The Prime Minister of Norway (Norwegian: statsminister, literally "state minister") is the political leader of Norway and the Head of the Government of Norway. The Prime Minister and Cabinet (consisting of all the most senior government department heads) are collectively accountable for their policies and actions to the Monarch, to the Storting (Parliament of Norway), to their political party, and ultimately the electorate. In practice, since it is nearly impossible for a government to stay in office against the will of the Storting, the Prime Minister is primarily answerable to the Storting.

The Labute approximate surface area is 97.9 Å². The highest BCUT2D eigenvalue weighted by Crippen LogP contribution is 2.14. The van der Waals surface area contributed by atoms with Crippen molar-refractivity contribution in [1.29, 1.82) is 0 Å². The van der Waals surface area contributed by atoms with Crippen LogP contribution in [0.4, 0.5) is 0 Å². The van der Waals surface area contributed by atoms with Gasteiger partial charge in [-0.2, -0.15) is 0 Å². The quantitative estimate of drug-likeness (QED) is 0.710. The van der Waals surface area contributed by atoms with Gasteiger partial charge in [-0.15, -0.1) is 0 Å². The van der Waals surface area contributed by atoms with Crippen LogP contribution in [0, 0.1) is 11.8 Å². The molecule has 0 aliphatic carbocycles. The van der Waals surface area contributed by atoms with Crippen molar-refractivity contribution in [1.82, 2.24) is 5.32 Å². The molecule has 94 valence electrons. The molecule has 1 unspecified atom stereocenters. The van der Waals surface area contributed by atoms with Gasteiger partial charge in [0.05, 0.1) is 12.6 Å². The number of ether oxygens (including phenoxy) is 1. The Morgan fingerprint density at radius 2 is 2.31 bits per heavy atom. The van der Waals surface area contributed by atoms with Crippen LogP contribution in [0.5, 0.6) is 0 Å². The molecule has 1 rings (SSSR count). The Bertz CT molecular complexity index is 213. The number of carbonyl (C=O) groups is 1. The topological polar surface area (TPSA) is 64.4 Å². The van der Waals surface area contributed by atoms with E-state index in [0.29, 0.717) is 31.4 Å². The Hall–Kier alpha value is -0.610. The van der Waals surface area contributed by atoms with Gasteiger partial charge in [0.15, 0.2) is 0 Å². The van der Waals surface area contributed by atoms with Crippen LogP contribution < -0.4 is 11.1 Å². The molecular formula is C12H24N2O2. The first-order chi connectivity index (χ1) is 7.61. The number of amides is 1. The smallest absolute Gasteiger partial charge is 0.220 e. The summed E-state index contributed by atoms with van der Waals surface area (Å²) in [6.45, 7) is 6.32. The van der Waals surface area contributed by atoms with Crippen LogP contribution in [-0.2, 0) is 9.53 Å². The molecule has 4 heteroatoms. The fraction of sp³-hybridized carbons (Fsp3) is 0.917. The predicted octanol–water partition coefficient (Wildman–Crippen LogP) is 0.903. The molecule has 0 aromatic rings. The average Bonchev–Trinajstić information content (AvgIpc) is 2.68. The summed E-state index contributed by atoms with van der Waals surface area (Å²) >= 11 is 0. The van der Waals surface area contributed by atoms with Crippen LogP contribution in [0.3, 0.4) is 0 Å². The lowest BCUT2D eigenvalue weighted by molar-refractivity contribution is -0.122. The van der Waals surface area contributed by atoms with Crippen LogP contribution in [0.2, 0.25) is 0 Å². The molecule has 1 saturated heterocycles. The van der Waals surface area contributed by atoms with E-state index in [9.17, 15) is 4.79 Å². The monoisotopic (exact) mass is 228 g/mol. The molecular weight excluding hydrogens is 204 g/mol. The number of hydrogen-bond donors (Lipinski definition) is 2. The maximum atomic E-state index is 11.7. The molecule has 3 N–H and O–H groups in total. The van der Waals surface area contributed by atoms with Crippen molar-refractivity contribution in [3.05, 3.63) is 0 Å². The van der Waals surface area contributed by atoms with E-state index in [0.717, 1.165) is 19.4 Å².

Norway has a Constitution, which was adopted on 17 May 1814. The position of Prime Minister is the result of legislation. Modern Prime Ministers have few statutory powers, but provided they can command the support of their parliamentary party, they can control both the legislature and the executive (the Cabinet) and hence wield considerable de facto powers. As of 2016, the Prime Minister of Norway is Erna Solberg, of the Conservative Party.
Unlike their counterparts in the rest of Europe, Norwegian Prime Ministers do not have the option of advising the King to dissolve the Storting and call a snap election. The Constitution requires that the Storting serve out its full four-year term. If the Prime Minister loses the confidence of the Storting, he or she must resign.